The Band’s Robbie Robertson has issued a statement honoring Ronnie “Hawk” Hawkins, who died Sunday at the age of 87. Robertson and future members of the Band backed Hawkins in their formative years during the 1960s, before they toured with Bob Dylan and went on to become one of the most influential groups in rock history. Robertson’s statement follows below in full.
My heart sank when I heard “The Hawk” just flew into the sunset.
The story of The Band began with Ronnie Hawkins. He was our mentor. He taught us the rules of the road.
Ronnie Hawkins brought me down from Canada to the Mississippi delta when I was 16. He recorded two songs I’d written and thought I might be talented. He tried me out on guitar and bass the only problem was; I’m too young to play in the clubs they toured, I was too inexperienced, not a good enough musician yet, and there are NO Canadians in southern rock and roll bands. But I practiced until my fingers were bleeding and he ended up hiring me against all odds.
Ron prided himself in always having top notch players in his group. Levon Helm his drummer in the Hawks and I talked Ron into hiring Rick Danko on bass and vocals, Richard Manuel on piano and vocals and Garth Hudson on organ and sax. Along with Levon and me this became the magic combination.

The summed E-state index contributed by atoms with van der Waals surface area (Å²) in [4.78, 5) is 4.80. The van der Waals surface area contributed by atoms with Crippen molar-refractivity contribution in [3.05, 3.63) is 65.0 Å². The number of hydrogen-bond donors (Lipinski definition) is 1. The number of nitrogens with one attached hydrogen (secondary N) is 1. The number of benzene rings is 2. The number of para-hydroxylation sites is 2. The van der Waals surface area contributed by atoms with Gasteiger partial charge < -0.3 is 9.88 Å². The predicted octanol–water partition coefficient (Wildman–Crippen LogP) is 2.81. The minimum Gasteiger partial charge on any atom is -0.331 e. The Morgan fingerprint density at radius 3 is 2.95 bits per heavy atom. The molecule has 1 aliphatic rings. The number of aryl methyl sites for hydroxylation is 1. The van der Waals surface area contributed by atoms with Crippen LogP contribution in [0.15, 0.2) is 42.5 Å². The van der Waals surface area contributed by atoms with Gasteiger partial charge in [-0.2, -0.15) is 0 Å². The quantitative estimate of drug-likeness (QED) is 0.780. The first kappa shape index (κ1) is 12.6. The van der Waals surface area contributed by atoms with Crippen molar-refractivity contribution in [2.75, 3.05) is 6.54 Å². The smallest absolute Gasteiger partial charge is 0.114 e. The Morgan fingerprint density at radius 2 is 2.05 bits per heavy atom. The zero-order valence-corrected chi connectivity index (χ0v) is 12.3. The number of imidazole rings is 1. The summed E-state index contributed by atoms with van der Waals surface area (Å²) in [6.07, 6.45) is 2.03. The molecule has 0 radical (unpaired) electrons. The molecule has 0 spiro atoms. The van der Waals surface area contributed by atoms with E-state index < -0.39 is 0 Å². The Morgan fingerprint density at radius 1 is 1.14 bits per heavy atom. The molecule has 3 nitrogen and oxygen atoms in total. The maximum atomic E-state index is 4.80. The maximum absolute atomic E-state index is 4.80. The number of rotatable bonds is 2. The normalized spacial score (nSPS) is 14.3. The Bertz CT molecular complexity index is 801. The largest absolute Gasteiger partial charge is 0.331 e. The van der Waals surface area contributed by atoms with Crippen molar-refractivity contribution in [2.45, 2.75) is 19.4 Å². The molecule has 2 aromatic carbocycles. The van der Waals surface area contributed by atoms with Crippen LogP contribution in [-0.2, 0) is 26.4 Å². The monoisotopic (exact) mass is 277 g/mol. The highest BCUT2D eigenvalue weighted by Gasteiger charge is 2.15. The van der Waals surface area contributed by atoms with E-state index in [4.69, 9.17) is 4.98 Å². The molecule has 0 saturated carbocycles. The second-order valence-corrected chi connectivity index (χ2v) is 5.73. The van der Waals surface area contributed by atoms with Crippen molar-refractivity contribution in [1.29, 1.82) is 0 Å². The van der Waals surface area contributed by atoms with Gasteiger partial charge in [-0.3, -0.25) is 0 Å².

Ronnie was the godfather. The one who made this all happen.
He had us rehearsing constantly into the wee hours. We balked about it, but we got better and better. Our goal whether we knew it or not.
After the Hawks left Ron and went out on our own, we joined up with Bob Dylan. Next the Hawks became The Band and the rest is history, as they say.
All starting out with Ronnie Hawkins.
He was not only a great artist, a tremendous performer and bandleader, but had a style of humor unequaled. Fall down funny and completely unique. Yep, God only made one of those. And he will live in our hearts forever.
My deepest condolences to his family.
Bless his soul.